A security researcher has discovered a new vulnerability that affects literally all WiFi networks – and now that they know about it, it won’t be long before hackers know about it too.
The vulnerability, discovered by security researcher Mathy Vanhoef, lies within the WPA2 encryption used by all WiFi devices and routers. It’s called KRACK, which stands for Key Reinstallation Attacks.
By taking advantage of KRACKs, a hacker can snatch up data that we previously thought was encrypted and totally safe, including credit card numbers, passwords, messages in chat and email, and photographs. A hacker could even hack into your devices with cameras and get a live stream into your home.
They can also inject ransomware or malware into your device.
Security experts are urging all device makers and internet service providers (ISPs) to release updates to patch over KRACKs as soon as possible. In the meantime, there are a few suggestions for how you can protect yourself.
First of all, make sure all of your devices and routers are updated, and turn on auto-updates so that if any new KRACK patches come in, you’ll be sure to get them right away. If you got a router from your ISP, you should call them and bother them until they release a security patch for KRACKs.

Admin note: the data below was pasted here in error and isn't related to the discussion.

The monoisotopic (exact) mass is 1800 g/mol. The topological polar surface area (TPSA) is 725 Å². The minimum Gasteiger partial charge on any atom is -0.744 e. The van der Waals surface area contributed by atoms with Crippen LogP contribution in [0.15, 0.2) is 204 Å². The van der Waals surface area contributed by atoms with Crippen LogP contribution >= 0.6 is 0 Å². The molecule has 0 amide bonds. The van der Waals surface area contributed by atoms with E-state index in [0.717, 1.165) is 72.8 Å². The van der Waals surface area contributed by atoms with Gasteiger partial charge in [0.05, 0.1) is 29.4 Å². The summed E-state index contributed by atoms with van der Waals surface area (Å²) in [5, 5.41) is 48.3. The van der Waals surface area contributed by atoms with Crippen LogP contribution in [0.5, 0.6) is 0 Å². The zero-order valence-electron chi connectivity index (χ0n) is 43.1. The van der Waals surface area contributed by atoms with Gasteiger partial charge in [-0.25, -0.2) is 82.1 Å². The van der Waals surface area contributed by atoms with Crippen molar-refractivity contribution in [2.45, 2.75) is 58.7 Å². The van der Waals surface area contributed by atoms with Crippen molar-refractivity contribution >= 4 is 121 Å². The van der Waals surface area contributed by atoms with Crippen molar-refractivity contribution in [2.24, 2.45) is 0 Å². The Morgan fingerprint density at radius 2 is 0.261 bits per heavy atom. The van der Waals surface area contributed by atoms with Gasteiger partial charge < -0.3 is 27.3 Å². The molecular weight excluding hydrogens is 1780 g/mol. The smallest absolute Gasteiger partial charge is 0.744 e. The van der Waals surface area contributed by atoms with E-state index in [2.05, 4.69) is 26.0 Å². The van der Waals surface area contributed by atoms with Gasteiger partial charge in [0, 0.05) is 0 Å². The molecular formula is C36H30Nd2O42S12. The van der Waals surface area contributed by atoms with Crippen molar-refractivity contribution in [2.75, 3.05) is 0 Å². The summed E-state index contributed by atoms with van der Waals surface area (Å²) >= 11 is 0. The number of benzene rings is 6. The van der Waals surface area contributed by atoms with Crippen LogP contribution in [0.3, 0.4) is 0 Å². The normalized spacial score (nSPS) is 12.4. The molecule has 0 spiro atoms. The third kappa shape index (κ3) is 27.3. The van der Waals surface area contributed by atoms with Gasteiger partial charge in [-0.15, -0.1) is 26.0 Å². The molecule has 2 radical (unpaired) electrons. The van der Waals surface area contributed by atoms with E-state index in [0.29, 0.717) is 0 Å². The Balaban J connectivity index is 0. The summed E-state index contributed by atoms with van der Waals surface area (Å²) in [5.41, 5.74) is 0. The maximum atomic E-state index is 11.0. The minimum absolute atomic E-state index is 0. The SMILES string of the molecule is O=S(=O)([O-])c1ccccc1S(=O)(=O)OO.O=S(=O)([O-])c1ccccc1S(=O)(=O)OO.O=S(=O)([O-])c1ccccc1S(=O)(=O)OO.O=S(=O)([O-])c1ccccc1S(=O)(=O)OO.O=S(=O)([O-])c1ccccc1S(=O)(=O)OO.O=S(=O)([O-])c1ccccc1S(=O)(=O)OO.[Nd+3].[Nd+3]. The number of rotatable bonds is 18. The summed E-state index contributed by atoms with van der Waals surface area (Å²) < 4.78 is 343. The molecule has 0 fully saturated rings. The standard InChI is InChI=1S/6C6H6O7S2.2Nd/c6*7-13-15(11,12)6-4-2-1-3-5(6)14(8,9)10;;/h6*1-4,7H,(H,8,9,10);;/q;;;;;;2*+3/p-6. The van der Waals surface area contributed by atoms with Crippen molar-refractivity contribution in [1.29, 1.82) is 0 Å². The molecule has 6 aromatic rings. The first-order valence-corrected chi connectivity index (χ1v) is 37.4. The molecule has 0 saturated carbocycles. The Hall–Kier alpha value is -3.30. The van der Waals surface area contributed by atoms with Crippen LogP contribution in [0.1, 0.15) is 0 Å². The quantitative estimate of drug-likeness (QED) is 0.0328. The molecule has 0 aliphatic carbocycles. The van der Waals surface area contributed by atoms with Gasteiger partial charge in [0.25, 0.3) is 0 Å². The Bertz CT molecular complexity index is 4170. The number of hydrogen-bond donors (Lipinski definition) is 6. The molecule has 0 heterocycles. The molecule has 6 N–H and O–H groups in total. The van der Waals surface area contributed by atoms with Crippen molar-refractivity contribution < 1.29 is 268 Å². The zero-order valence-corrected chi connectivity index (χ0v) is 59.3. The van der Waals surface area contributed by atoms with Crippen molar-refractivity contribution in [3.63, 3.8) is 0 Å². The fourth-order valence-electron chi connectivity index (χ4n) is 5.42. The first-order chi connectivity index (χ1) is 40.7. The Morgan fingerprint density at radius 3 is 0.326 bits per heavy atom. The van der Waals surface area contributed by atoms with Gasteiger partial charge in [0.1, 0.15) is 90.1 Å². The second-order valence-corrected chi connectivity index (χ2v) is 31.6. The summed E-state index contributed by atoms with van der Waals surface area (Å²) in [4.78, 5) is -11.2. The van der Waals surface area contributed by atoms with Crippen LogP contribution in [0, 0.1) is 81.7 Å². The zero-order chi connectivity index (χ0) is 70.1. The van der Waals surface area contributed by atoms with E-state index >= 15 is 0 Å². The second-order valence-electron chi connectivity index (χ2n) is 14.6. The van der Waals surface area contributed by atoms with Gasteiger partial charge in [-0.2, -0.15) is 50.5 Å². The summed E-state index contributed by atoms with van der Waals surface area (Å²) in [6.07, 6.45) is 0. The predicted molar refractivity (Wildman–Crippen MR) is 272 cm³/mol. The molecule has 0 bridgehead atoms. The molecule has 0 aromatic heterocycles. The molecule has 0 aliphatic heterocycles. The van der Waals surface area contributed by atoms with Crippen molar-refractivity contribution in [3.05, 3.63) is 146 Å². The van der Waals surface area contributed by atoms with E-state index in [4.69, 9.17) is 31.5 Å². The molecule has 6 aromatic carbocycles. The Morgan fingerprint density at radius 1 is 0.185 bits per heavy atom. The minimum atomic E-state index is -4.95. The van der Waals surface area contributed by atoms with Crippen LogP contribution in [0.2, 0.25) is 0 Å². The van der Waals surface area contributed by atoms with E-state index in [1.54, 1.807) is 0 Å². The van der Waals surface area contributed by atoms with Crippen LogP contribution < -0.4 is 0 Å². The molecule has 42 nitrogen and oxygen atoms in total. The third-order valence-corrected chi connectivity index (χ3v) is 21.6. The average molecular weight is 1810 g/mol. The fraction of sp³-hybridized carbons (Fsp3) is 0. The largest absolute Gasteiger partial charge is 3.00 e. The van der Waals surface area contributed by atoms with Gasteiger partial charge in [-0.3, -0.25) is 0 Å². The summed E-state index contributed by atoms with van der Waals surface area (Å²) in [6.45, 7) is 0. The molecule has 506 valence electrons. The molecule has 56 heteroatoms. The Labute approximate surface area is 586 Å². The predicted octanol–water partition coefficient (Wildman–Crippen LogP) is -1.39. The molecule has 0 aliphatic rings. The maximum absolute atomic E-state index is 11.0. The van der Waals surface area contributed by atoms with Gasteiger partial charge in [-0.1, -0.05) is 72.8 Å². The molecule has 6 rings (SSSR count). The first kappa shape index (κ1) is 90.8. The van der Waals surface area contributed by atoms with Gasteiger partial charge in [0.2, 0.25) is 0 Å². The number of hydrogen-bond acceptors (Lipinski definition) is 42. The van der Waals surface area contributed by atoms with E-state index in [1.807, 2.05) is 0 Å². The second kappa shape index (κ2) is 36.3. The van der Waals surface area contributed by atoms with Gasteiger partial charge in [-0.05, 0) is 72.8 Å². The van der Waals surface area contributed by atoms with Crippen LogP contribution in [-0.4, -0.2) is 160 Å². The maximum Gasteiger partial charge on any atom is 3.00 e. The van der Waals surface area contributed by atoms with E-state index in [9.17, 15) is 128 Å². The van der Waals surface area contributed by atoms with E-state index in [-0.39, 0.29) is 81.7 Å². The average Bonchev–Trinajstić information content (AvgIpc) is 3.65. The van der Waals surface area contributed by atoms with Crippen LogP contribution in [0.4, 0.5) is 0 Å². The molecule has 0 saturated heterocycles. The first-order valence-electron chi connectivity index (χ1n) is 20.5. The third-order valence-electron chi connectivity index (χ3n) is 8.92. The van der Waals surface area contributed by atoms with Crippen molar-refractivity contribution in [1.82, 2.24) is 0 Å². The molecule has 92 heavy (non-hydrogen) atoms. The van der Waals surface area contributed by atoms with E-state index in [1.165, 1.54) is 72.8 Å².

In the meantime, use your router’s user guide to find the administrative options and make sure everything is up to date and that you have the strongest privacy settings selected.
If your ISP is slow to respond, you might consider using an Ethernet cable to connect to the Internet, since KRACKs are only a problem with WiFi networks.
You can also disable WiFi on your smartphone and use your cellular data instead – although this could get expensive if you pay extra for cellular. You should also pull you Internet of Things devices, especially ones with cameras and assistants like Alexa, off of WiFi until your ISP has a KRACK patch.
It also helps to access the web through encrypted websites whenever possible.
Many sites offer either unencrypted access (HTTP) or encrypted access (HTTPS). You can download an extension called HTTPS Everywhere that tells your browser to automatically use encrypted access whenever available.
It’s available for Chrome, Firefox, and Opera.
Lastly, be aware that Android devices 6.0 or later are more vulnerable to KRACKs attacks than other devices. Good luck, and keep your information from slipping through the KRACKs!